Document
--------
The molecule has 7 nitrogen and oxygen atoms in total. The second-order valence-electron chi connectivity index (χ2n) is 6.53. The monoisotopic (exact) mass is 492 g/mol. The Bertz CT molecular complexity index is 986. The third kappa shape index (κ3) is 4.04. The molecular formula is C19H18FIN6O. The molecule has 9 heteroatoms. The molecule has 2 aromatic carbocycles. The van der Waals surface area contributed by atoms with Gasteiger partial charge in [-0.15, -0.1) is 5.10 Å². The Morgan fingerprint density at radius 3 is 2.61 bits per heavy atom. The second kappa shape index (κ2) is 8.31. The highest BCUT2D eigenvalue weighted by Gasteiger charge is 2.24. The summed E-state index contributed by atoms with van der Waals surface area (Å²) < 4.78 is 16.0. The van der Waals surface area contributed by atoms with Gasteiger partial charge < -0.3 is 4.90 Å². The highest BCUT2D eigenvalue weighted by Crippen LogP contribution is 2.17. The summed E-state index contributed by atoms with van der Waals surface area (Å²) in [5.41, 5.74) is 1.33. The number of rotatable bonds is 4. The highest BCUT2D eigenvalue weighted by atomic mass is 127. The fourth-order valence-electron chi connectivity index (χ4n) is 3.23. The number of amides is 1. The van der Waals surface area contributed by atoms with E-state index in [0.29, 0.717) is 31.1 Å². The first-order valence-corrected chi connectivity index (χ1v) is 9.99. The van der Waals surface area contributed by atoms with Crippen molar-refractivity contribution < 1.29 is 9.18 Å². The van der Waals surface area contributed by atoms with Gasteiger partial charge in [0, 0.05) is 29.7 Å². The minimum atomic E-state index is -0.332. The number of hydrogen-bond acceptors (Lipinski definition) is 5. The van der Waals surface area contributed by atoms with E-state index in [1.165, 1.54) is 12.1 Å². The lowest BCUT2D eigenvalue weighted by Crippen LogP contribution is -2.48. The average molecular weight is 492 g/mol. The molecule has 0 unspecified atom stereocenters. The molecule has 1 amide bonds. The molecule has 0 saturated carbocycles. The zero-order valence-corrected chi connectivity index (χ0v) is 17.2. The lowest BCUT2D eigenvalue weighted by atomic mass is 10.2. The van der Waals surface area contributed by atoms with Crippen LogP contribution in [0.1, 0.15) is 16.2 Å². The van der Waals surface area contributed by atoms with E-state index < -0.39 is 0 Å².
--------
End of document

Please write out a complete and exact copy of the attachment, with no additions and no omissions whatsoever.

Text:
The molecule has 7 nitrogen and oxygen atoms in total. The second-order valence-electron chi connectivity index (χ2n) is 6.53. The monoisotopic (exact) mass is 492 g/mol. The Bertz CT molecular complexity index is 986. The third kappa shape index (κ3) is 4.04. The molecular formula is C19H18FIN6O. The molecule has 9 heteroatoms. The molecule has 2 aromatic carbocycles. The van der Waals surface area contributed by atoms with Gasteiger partial charge in [-0.15, -0.1) is 5.10 Å². The Morgan fingerprint density at radius 3 is 2.61 bits per heavy atom. The second kappa shape index (κ2) is 8.31. The highest BCUT2D eigenvalue weighted by Gasteiger charge is 2.24. The summed E-state index contributed by atoms with van der Waals surface area (Å²) < 4.78 is 16.0. The van der Waals surface area contributed by atoms with Gasteiger partial charge < -0.3 is 4.90 Å². The highest BCUT2D eigenvalue weighted by Crippen LogP contribution is 2.17. The summed E-state index contributed by atoms with van der Waals surface area (Å²) in [5.41, 5.74) is 1.33. The number of rotatable bonds is 4. The highest BCUT2D eigenvalue weighted by atomic mass is 127. The fourth-order valence-electron chi connectivity index (χ4n) is 3.23. The number of amides is 1. The van der Waals surface area contributed by atoms with E-state index in [0.29, 0.717) is 31.1 Å². The first-order valence-corrected chi connectivity index (χ1v) is 9.99. The van der Waals surface area contributed by atoms with Crippen molar-refractivity contribution < 1.29 is 9.18 Å². The van der Waals surface area contributed by atoms with Gasteiger partial charge in [0, 0.05) is 29.7 Å². The minimum atomic E-state index is -0.332. The number of hydrogen-bond acceptors (Lipinski definition) is 5. The van der Waals surface area contributed by atoms with E-state index in [1.165, 1.54) is 12.1 Å². The lowest BCUT2D eigenvalue weighted by Crippen LogP contribution is -2.48. The average molecular weight is 492 g/mol. The molecule has 0 unspecified atom stereocenters. The molecule has 1 amide bonds. The molecule has 0 saturated carbocycles. The zero-order valence-corrected chi connectivity index (χ0v) is 17.2. The lowest BCUT2D eigenvalue weighted by atomic mass is 10.2. The van der Waals surface area contributed by atoms with Crippen LogP contribution in [0.1, 0.15) is 16.2 Å². The van der Waals surface area contributed by atoms with E-state index < -0.39 is 0 Å².